Tudor Victims of the Reformation
This book describes a selection of people caught up in the turmoil that presaged the reformation - a period of change instigated by a king whose desire for a legitimate son was to brutally sweep aside an entire way of life. The most famous and influential of the victims were the two people closest to Henry VIII. His mentor, Cardinal Thomas Wolsey, a great churchman and a diplomat of consummate skill.
The other was to be the King's second wife, Anne Boleyn. These two adversaries, equally determined to succeed, had risen above the usual expectations of their time. Wolsey, of humble birth, became a price of the church, enjoying his position to the full, before coming into conflict with a woman who had no intention of being another passing fancy for the king.
She would become the mother of one of the greatest and most famous of England's monarchs. They were brought down by the factions surrounding them and the selfish indifference of the man they thought they could trust. Though they succumbed to the forces aligned against them, their courage and achievements are remembered, and their places in history assured.
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This isn't the book I assumed from the title that it was going to be and I found it a disappointment. Victims of the Reformation in Tudor times could have included Thomas More, Cardinal Fisher and the priors and Carthusian monks who could not consent to Henry VIII's Act of Supremacy, (mostly either starved to death or hanged, drawn and quartered), and about 99 Catholics under Elizabeth I's version of this Act. (Those killed under Mary would be victims of the Counter-Reformation if you are going to be picky.)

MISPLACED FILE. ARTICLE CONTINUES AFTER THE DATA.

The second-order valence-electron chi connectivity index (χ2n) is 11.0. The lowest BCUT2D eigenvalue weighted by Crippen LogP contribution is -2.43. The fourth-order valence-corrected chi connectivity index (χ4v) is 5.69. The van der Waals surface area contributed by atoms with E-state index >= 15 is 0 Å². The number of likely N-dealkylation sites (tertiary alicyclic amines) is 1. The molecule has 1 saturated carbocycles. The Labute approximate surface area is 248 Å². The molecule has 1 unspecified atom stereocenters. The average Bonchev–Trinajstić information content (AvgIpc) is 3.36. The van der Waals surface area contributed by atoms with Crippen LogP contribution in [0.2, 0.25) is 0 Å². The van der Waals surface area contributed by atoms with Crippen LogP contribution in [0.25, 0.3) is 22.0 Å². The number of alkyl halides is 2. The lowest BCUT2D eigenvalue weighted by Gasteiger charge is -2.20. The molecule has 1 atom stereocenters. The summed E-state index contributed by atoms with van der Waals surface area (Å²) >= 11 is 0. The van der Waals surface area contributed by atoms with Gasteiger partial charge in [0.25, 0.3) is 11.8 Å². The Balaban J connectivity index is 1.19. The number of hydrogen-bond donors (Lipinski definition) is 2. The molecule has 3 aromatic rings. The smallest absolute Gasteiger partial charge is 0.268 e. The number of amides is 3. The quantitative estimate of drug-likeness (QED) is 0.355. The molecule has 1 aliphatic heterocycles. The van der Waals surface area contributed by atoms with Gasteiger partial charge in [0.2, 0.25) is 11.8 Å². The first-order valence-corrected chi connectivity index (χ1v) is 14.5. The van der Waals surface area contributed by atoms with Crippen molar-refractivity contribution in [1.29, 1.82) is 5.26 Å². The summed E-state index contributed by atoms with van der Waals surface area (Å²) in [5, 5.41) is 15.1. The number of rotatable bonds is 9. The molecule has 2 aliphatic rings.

The book cover states that it describes "a selection of people" caught up in Henry VIII's marital problems and this is indeed the case however the selection is very small, covering Cardinal Wolsey and Anne Boleyn in the finest of fine detail, and with only a passing mention of any other characters. Just occasionally the long-drawn-out accounts of divorce proceedings or diplomatic exchanges let up and we get a taste of the Abbot of Whitby's disgusting slanders of Ann - he needed no Twitter to be really nasty - or the king's attempt to boost Henry Fitzroy. But mostly I'm afraid I found it rather indigestible, and I'm a keen reader.
This is no coffee-table volume either, the publishers have not wasted a penny on fripperies; there are few illustrations, all black and white drawings, and usually no provenance for them, nor is there a list of illustrations. The Contents page tells you nothing about what is in each chapter. I was initially attracted to the idea of this book as a prospective Christmas present, but it just doesn't have enough appeal.
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